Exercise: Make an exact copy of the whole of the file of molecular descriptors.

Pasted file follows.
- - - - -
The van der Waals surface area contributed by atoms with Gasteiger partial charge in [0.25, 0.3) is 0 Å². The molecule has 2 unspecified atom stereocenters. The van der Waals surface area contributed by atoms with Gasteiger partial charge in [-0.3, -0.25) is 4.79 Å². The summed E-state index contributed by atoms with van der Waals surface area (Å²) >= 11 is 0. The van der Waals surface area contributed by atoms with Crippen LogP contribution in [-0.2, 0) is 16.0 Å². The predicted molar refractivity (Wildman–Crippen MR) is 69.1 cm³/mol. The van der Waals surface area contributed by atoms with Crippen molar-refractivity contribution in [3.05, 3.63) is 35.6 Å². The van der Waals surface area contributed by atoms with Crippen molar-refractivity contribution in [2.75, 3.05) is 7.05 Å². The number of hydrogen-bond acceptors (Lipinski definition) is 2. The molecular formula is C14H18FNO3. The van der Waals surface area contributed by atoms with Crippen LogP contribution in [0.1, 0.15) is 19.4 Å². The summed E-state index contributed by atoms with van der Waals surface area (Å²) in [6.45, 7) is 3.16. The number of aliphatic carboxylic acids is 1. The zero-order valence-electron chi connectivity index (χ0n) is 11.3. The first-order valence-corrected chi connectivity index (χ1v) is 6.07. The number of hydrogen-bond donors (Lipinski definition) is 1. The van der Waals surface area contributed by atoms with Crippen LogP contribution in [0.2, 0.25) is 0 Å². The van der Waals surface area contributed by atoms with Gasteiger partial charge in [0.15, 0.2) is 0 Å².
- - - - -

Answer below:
The van der Waals surface area contributed by atoms with Gasteiger partial charge in [0.25, 0.3) is 0 Å². The molecule has 2 unspecified atom stereocenters. The van der Waals surface area contributed by atoms with Gasteiger partial charge in [-0.3, -0.25) is 4.79 Å². The summed E-state index contributed by atoms with van der Waals surface area (Å²) >= 11 is 0. The van der Waals surface area contributed by atoms with Crippen LogP contribution in [-0.2, 0) is 16.0 Å². The predicted molar refractivity (Wildman–Crippen MR) is 69.1 cm³/mol. The van der Waals surface area contributed by atoms with Crippen molar-refractivity contribution in [3.05, 3.63) is 35.6 Å². The van der Waals surface area contributed by atoms with Crippen molar-refractivity contribution in [2.75, 3.05) is 7.05 Å². The number of hydrogen-bond acceptors (Lipinski definition) is 2. The molecular formula is C14H18FNO3. The van der Waals surface area contributed by atoms with Crippen LogP contribution in [0.1, 0.15) is 19.4 Å². The summed E-state index contributed by atoms with van der Waals surface area (Å²) in [6.45, 7) is 3.16. The number of aliphatic carboxylic acids is 1. The zero-order valence-electron chi connectivity index (χ0n) is 11.3. The first-order valence-corrected chi connectivity index (χ1v) is 6.07. The number of hydrogen-bond donors (Lipinski definition) is 1. The van der Waals surface area contributed by atoms with Crippen LogP contribution in [0.2, 0.25) is 0 Å². The van der Waals surface area contributed by atoms with Gasteiger partial charge in [0.15, 0.2) is 0 Å².